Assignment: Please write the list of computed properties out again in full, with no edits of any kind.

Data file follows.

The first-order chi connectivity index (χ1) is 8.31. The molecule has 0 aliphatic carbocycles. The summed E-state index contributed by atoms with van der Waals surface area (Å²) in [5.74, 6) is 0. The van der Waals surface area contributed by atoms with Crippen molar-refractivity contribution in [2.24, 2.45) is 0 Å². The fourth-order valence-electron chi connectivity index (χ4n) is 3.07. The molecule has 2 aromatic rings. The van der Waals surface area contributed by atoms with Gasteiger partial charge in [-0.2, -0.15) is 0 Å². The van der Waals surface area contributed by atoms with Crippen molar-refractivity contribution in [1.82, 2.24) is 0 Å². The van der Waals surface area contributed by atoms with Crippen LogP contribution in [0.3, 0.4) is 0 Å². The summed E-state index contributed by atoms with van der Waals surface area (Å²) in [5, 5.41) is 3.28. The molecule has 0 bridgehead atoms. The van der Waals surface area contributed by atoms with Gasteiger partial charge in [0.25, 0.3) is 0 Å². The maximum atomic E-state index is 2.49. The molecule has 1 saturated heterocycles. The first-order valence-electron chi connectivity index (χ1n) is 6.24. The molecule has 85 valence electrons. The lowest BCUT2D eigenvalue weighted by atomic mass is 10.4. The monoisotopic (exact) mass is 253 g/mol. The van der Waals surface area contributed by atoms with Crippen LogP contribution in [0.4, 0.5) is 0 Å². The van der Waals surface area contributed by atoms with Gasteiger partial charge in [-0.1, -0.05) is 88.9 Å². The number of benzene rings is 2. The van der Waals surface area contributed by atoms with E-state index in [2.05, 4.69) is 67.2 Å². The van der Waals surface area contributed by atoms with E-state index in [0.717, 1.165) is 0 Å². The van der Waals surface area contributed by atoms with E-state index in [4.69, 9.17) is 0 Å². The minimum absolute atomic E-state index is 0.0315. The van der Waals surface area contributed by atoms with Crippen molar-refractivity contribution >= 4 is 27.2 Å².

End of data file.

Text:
The first-order chi connectivity index (χ1) is 8.31. The molecule has 0 aliphatic carbocycles. The summed E-state index contributed by atoms with van der Waals surface area (Å²) in [5.74, 6) is 0. The van der Waals surface area contributed by atoms with Crippen molar-refractivity contribution in [2.24, 2.45) is 0 Å². The fourth-order valence-electron chi connectivity index (χ4n) is 3.07. The molecule has 2 aromatic rings. The van der Waals surface area contributed by atoms with Gasteiger partial charge in [-0.2, -0.15) is 0 Å². The van der Waals surface area contributed by atoms with Crippen molar-refractivity contribution in [1.82, 2.24) is 0 Å². The van der Waals surface area contributed by atoms with Crippen LogP contribution in [0.3, 0.4) is 0 Å². The summed E-state index contributed by atoms with van der Waals surface area (Å²) in [5, 5.41) is 3.28. The molecule has 0 bridgehead atoms. The van der Waals surface area contributed by atoms with Gasteiger partial charge in [0.25, 0.3) is 0 Å². The maximum atomic E-state index is 2.49. The molecule has 1 saturated heterocycles. The first-order valence-electron chi connectivity index (χ1n) is 6.24. The molecule has 85 valence electrons. The lowest BCUT2D eigenvalue weighted by atomic mass is 10.4. The monoisotopic (exact) mass is 253 g/mol. The van der Waals surface area contributed by atoms with Crippen LogP contribution in [0.4, 0.5) is 0 Å². The van der Waals surface area contributed by atoms with Gasteiger partial charge in [-0.1, -0.05) is 88.9 Å². The number of benzene rings is 2. The van der Waals surface area contributed by atoms with E-state index in [2.05, 4.69) is 67.2 Å². The van der Waals surface area contributed by atoms with E-state index in [0.717, 1.165) is 0 Å². The van der Waals surface area contributed by atoms with E-state index in [4.69, 9.17) is 0 Å². The minimum absolute atomic E-state index is 0.0315. The van der Waals surface area contributed by atoms with Crippen molar-refractivity contribution >= 4 is 27.2 Å².